“Field studies gave important data on waters and soils from many
districts, including one in Northern Africa where the teeth
of humans, and also those of camels, sheep, cows, goats,
donkeys, and horses, are seriously affected.”
Dr. Weston A. Price, DDS, MS – (1893-1948)
Dr. Weston Andrew Price, [Official site] a graduate (1893) of the University of Michigan, is well known for his research on nutrition as it affects dental caries. Like related work of other researchers, Price´s publications are often cited as they incriminate “westernized diets containing high sugar and low fiber” as the main cause of dental caries. It could logically be assumed that a man with this background would not have much interest in fluoridation. Yet, like in the case of the Michigan Group, the matter is not that simple. Many are unaware that Price was, of course, involved in fluoride research.
In a discussion of Theodore Beust´s paper “The capillaries of the enamel and their relation to mottled teeth”, published in 1926, Price said: “As I had the pleasure of supporting in part the cooperation of the research commission with Dr. McKay´s original work, I have always been in close touch with the problem. About ten years ago, I started some chemical studies, particularly of the water. During part of Dr. McKay´s activity, in the determinations made on water sent from districts in accordance with his direction, we found a wide variance in chemical content, and the probabilities were then, in the light of our knowledge, that it was the absence of something, rather than the presence of something, in the water. That was as far as we could go” (1).
A letter dated Feb. 1, 1927, from G. W. McCoy, director of the USPHS Hygienic Laboratory, to David C. White of the National Research Council, reveals: “I note that the Division of Medical Sciences of the National Research Council appointed a committee on Brown Staining of the Teeth in May 1926, with Weston A. Price Chairman” (2). From White´s reply it will appear, however, that this committee was not taken quite serious, for its existence was soon forgotten: “Following your suggestion I will resume the discussion with Dr. Hektoen, who, I think, forgot for the moment about having a committee on brown staining of the teeth” (3). While McKay thus continued his classical studies on mottled teeth with almost no support from that institution, in another corner of the world (Morocco, Algeria, and Tunisia) the same dystrophy known under the name of “Le Darmous” was under investigation for probably as long a time as “mottled enamel” was studied in the United States. The findings of a research group around the veterinarian Dr. Henri Velu, pointing to the same etiological agent, fluorine, also became available in 1931 but few are aware of the part played by Weston Price in these North African studies. Successive steps in the epidemiology were worked out by the group with meticulous detail in respect to the areas of rock phosphate and the influence of population movements recorded. Animal experiments included numerous studies with rats and one with young sheep continued over two years. A large amount of presumptive evidence pointed to fluorine as the causative factor, yet the final question confronting the workers was: do the waters producing this condition actually contain fluoride? So they sent two samples to Weston Price who analyzed them in his laboratory in Cleveland, Ohio, and found 2.3 and 3.1 ppm fluoride (4).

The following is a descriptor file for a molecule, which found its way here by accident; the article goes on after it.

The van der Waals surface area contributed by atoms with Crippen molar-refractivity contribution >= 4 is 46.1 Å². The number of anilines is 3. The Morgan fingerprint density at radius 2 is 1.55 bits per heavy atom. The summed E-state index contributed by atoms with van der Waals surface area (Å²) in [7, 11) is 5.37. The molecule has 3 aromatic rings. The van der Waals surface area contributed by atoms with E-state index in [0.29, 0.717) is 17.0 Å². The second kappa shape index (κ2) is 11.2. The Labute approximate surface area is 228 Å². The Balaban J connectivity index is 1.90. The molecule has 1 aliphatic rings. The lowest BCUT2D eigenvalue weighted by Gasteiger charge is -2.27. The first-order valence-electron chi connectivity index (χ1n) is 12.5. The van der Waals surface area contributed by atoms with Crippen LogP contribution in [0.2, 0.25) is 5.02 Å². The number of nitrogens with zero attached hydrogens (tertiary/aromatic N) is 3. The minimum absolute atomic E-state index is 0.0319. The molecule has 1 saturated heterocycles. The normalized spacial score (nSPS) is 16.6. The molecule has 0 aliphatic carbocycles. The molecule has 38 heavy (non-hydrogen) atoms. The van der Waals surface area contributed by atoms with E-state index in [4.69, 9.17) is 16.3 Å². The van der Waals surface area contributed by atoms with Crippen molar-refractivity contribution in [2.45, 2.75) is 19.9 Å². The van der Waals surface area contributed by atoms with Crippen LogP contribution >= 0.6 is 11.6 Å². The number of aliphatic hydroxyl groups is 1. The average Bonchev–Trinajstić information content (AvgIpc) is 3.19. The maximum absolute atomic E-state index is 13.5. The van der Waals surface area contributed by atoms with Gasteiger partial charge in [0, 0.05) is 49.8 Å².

In his paper “Evidence of a need for fluorine in optimum amounts for plant and animal growth, and bone and tooth development, with thresholds for injury” (5), read at the 10th General Meeting of the International Association for Dental Research, March 1932, Price refers to that work in the following way: “Field studies gave important data on waters and soils from many districts, including one in Northern Africa where the teeth of humans, and also those of camels, sheep, cows, goats, donkeys, and horses, are seriously affected. The waters from this district contain from 23 to 31 parts of F per ten million, determined by the Jacob and Reynolds method. The rocks from this district contained 5.38 percent of F, or 53,800 parts per million. This is the highest figure in our series, and higher than any found in the literature.”
Dr. Price died Jan. 23, 1948, at his home in Santa Monica, CA, from cardiac failure (6).
(1) Price W.A.: J. Am. Dent. Assn. 13 (1926) 1011;
(2) Letter G. W. McCoy to David C. White, Feb. 1, 1927, in the H. T. Dean papers, Natl. Lib. of Medicine;
(3) Letter David C. White to G. W. McCoy, Feb. 4, 1927, in the H. T. Dean papers;
(4) Remarks by H. Trendley Dean at the dinner given by the Cleveland Dental Society, Oct. 7, 1943, on the occasion of the celebration of Dr. Weston A. Price´s fifty years in the practice of dentistry; in the H. T. Dean papers, National Library of Medicine;
(5) Price W.: “Evidence of a need for fluorine in optimum amounts for plant and animal growth, and bone and tooth development, with thresholds for injury”, J. dent. Res. 12 (1932) 545;
(6) “Weston A. Price dies in California on January 23”, J. Am. Dent. Assoc. 36 (April/May 1948) 416